We’ve all been there. You’re staring into the kitchen drawer where the corkscrew should be. It’s not there. And you have absolutely no idea where it has run off to. Chances are it’s near the same place as the land of the lost socks. No matter. Here are eight effective — and potentially irresponsible — things you can use to get that cork out of that bottle.
Two Paper Clips and a Spoon
Unbend the middle loop of each paper clip leaving a U-shape at each end. Wedge one end of the paper clip between the cork and the bottle, pushing it down into the bottle until the end of the U is beneath the cork. Repeat with the other paper clip. Rotate the paper clips and pull upwards, so that the free ends of the U’s will push into the cork. Twist the upper U’s together, and place spoon underneath them. Pull hard.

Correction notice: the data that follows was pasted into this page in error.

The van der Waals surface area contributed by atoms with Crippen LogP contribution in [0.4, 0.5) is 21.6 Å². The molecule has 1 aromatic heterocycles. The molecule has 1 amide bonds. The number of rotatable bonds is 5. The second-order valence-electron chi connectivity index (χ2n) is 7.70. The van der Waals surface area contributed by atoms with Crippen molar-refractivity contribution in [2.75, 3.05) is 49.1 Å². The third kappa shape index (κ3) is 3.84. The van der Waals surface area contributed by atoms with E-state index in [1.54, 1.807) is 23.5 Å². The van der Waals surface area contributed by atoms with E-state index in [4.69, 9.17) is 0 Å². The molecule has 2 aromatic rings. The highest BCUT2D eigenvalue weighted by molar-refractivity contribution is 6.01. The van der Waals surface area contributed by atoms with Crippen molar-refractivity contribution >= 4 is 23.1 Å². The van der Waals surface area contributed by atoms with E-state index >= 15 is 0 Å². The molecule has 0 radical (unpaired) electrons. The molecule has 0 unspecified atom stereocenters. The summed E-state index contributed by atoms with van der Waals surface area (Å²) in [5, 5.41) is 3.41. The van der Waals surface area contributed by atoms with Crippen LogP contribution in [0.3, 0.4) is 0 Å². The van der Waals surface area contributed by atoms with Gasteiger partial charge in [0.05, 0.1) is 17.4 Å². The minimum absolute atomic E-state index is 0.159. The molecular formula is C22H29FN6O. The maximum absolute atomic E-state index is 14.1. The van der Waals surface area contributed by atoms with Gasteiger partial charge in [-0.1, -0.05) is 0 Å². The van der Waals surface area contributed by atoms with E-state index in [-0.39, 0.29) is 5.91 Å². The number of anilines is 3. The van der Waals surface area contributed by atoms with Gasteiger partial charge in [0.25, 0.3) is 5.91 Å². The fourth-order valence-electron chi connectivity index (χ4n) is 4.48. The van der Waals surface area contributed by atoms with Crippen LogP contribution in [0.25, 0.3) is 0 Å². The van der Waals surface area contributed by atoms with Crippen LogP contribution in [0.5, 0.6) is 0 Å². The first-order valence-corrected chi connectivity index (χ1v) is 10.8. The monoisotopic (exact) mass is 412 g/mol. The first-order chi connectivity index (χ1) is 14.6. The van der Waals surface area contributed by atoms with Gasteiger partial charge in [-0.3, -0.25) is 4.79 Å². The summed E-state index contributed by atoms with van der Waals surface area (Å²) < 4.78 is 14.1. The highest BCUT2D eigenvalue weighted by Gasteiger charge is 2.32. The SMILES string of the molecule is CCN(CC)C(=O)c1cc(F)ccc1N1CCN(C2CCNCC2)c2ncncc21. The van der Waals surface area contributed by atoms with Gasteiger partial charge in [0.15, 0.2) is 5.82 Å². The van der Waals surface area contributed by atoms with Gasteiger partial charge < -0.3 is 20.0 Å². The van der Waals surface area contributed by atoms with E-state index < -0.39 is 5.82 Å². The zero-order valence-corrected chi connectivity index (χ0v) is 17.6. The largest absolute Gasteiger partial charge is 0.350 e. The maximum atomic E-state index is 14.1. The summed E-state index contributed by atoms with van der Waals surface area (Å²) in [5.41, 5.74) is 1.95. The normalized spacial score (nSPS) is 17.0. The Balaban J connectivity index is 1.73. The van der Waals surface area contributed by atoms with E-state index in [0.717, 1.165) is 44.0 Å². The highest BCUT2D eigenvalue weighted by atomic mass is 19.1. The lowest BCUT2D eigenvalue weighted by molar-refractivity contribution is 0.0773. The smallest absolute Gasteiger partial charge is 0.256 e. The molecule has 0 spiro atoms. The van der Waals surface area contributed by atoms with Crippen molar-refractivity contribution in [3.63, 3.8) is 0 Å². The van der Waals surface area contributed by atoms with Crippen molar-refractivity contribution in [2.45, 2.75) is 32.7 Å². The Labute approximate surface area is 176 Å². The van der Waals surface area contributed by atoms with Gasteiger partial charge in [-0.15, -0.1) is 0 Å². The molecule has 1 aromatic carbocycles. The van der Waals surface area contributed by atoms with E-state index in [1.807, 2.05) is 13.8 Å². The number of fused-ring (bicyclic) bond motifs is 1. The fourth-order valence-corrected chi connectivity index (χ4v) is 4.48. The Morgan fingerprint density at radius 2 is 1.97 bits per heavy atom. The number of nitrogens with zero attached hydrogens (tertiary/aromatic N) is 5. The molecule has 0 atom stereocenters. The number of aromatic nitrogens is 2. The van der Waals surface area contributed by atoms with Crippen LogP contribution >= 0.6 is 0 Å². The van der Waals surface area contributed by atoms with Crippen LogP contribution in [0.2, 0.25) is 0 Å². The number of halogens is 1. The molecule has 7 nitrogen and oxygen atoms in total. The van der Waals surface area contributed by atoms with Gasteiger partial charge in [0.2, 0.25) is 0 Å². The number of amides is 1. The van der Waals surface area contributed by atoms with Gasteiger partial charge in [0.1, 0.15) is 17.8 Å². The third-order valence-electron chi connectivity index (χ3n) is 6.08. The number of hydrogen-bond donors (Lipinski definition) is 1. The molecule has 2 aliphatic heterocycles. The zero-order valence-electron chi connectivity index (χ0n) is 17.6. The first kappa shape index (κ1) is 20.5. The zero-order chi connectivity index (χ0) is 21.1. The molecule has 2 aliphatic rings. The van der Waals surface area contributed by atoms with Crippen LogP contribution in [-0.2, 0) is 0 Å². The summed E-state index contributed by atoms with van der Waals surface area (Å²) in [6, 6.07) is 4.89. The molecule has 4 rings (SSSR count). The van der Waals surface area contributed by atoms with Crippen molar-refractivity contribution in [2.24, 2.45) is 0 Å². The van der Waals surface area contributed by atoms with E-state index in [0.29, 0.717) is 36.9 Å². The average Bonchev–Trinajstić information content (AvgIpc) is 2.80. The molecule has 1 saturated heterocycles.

Insert the knife at a 45-degree angle. Twist upward. Be gentle.
Place the wine bottle into the heel of a thick-soled shoe (think: sneakers). Firmly but cautiously, slam the shoe repeatedly against a wall until the cork begins to pop out of the bottle. Once the cork is about three-quarters of the way out you should be able to pull it the rest of the way by twisting with your hands or pliers.
A Hammer and Nails
Gently tap two or three nails into the cork. Use the back of the hammer to pull the cork out.
A Bike Pump
Insert the pump-needle between the cork and the edge of the bottle. Pump slowly until the cork begins to pop out. Again, once the cork is most of the way out try twisting it the rest of the way with your hands or pliers.
A Metal Shirt Hanger
Twist a metal shirt hanger into a corkscrew shape using pliers. Screw into the bottle and pull out.
Point your fiery wine key at the neck of the bottle, just below the cork, pointing at an upwards angle. Slowly move the flame up to nudge the cork out.
A Screw Cap
Avoid this issue entirely. Buy a screw cap next time.